Lastly, for Irish investors, there are tax benefits to consider. If you invest in individual stocks, you are taxed at the CGT rate of 33%, and the first €1,270 of your gains are exempt from CGT each year. When investing in index funds or ETFs, you are taxed at the exit tax rate of 41% with no annual exemption.

For those interested in picking individual stocks, here are five questions you should ask yourself before investing in any company.

Do I understand the business?

Too many people invest in businesses they don’t understand because it ‘sounds good’. If you have no idea how the company works, you won’t have the conviction needed to hold onto the stock when an inevitable downturn comes.

Can the balance sheet withstand severe, temporary adversity?

This seems obvious, but so many people invest in companies without understanding how much money a company holds and who they owe money to. Economic cycles are guaranteed. You must ensure that the company has enough cash-on-hand to avoid becoming obsolete when activity slows.

Will the company benefit from long-term trends?

Make sure the company will remain relevant into the future. If the stock is cheap now, it may be cheap for a reason.

Is the company enjoying profitable growth?

Not growth at all costs, but a combination of sustainable growth and value. All this information can be found online at sites like

What are the risk factors?

Is the company trying something new and untested? If yes, who are its competitors and how successful are they? If other players are more established, this company may have a tough time breaking into the market.


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Ballyspillane staff open up mental health conversation

By Michelle Crean “Hello, How Are You?” that’s the question staff at Ballyspillane Community Centre will be asking next week as part of a new campaign. It’s all in partnership […]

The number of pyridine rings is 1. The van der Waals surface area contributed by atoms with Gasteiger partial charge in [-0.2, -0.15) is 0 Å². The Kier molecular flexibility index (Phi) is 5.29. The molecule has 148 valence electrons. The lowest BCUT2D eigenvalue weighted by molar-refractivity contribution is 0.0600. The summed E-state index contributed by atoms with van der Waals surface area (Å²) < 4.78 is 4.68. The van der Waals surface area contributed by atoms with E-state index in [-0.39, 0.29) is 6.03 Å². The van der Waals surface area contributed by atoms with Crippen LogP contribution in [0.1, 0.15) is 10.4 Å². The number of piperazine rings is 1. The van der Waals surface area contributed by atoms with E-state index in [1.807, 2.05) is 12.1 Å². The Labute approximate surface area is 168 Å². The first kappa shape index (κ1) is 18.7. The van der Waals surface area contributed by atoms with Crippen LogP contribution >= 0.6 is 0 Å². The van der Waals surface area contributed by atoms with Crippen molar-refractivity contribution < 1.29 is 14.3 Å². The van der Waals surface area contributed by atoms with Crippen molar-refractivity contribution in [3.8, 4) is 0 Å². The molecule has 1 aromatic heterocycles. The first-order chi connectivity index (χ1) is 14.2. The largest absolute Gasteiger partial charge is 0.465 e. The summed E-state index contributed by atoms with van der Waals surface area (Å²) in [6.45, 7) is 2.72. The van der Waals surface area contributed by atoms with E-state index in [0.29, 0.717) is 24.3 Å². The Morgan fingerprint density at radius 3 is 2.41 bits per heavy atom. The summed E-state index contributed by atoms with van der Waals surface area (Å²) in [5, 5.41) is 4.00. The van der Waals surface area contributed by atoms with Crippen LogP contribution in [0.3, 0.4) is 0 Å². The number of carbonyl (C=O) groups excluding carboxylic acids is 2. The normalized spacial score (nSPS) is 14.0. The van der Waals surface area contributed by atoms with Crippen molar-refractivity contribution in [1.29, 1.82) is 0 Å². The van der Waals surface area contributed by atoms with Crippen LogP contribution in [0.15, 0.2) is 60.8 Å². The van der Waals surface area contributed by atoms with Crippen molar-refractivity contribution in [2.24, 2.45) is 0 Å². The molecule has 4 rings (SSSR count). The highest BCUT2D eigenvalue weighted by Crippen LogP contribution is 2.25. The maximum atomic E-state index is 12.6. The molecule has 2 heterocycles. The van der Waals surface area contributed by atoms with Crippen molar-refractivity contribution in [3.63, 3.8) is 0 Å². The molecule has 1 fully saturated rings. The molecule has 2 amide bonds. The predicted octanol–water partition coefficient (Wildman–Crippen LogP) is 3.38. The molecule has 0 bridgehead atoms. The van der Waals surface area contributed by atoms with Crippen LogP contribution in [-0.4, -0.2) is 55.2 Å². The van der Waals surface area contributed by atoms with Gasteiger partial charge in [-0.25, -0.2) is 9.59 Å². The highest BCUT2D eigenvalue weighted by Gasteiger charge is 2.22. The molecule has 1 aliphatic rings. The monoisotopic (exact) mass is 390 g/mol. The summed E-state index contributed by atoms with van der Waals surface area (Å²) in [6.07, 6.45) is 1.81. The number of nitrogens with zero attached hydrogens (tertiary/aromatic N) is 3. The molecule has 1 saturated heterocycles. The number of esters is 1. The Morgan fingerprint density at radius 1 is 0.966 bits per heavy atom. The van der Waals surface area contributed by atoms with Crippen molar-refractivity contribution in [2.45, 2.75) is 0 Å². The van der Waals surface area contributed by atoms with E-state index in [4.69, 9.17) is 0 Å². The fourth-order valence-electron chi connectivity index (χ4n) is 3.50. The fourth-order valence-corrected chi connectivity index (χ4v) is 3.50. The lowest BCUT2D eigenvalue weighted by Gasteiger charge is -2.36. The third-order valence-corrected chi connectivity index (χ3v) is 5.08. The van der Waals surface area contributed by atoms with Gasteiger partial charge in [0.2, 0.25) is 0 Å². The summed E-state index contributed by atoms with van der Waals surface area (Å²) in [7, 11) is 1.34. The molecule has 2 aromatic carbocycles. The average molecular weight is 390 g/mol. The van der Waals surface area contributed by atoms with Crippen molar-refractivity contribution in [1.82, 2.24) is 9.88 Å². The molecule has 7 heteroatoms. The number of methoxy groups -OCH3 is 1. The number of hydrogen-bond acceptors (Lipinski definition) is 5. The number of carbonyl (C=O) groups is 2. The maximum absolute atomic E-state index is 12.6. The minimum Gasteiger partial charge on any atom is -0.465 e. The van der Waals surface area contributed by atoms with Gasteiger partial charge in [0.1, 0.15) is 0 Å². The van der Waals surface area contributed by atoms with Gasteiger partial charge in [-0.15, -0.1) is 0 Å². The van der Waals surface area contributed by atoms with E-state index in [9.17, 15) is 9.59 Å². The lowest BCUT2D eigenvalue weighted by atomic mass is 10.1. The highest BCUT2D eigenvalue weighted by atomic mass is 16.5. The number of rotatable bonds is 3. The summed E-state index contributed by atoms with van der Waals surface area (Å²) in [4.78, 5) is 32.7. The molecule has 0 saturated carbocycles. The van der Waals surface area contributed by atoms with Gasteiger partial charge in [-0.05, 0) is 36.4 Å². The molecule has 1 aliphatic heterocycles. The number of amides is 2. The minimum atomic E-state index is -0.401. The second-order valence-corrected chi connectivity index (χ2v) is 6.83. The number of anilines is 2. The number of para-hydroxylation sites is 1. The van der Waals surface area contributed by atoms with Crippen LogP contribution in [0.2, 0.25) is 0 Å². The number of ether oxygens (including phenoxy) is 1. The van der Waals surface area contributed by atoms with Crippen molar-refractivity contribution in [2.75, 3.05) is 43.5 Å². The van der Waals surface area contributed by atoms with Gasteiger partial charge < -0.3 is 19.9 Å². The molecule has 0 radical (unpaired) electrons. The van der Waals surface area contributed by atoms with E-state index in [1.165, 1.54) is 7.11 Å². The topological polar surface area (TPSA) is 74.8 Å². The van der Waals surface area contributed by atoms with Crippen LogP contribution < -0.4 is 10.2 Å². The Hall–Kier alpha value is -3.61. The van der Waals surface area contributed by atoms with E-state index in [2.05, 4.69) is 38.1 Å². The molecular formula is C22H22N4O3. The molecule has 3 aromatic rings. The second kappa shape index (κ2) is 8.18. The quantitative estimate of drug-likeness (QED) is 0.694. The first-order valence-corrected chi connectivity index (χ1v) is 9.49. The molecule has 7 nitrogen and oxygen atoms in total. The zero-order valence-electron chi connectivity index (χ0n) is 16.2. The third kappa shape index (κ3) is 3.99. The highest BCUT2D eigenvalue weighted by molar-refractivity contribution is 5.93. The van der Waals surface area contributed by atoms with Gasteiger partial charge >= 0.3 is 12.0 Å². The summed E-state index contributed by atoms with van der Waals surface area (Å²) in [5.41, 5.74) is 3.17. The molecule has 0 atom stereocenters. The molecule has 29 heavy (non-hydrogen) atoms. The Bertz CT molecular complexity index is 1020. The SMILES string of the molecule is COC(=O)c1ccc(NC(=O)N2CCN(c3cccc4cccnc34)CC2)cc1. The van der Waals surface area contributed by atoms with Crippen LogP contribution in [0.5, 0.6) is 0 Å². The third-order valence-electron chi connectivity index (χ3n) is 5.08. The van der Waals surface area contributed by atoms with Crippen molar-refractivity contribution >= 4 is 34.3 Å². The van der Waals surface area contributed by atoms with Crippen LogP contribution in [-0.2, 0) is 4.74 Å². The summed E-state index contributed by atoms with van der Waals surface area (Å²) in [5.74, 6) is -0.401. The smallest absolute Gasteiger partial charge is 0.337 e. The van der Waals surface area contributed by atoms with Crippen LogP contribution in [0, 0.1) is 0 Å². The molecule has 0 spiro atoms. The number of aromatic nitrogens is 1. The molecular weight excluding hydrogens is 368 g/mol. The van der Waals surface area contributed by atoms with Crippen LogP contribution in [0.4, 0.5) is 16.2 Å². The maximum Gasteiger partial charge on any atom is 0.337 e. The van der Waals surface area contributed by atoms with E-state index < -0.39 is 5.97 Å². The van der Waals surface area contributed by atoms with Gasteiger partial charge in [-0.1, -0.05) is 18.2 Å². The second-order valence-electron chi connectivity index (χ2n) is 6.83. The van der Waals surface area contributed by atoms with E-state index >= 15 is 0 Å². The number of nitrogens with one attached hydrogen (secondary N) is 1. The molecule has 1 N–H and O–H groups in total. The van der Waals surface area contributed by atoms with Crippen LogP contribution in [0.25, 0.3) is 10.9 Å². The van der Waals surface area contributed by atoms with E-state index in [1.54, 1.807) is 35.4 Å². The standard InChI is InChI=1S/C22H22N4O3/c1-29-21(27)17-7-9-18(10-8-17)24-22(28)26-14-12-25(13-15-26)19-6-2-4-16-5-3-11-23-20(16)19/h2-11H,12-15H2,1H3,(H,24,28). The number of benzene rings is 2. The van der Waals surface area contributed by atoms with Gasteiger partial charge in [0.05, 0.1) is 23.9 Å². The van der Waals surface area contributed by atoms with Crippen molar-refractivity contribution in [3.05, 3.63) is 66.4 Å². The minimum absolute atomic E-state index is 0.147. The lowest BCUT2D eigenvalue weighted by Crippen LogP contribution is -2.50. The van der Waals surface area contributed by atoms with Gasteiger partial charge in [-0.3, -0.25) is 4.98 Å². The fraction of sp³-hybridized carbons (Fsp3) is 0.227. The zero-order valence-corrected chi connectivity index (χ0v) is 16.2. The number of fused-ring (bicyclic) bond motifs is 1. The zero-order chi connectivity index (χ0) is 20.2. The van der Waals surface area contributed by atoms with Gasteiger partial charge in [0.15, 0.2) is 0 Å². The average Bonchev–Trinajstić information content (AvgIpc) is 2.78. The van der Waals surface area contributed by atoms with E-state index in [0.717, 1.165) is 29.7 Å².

By Michelle Crean

“Hello, How Are You?” that’s the question staff at Ballyspillane Community Centre will be asking next week as part of a new campaign.

It’s all in partnership with Mental Health Ireland (MHI) and the centre will host an information/coffee morning on Thursday next (March 30) at 12.30pm at their centre and all are welcome to attend.

The campaign initiated by MHI identifies the need for positive engagement and connections with the people around us.

It asks people to engage in open conversations about mental health and prompts us all to ask the question “How Are You?”

The word HELLO is a useful acronym to guide everyone through such conversations, H: Hello, E: Engage positively with the person, L: Listen actively, L: Learn about the person and O: seek options to assist the person if required.

“We all need a listening and compassionate ear sometimes to get us through some challenges in our lives and I think the pandemic has opened a new way of looking at the world, where we can all recognise the challenges that people experience more readily,” Derek O’Leary, Manager of Ballyspillane Community & Family Resource Centre, said.

“Our team here are in the business of supporting families and individuals across the Killarney area and beyond and see the challenges that people face first hand. We also see the positive impact that a caring person can have in such circumstances and this campaign that encourages positive engagement, regarding mental health is a great reminder to us all, the role we can play is assisting others who are struggling.”

Ballyspillane Community & Family Resource Centre provide a suite of support and intervention services including family supports, social prescribing/community connection services and physiotherapeutic services across the Killarney municipal area and beyond.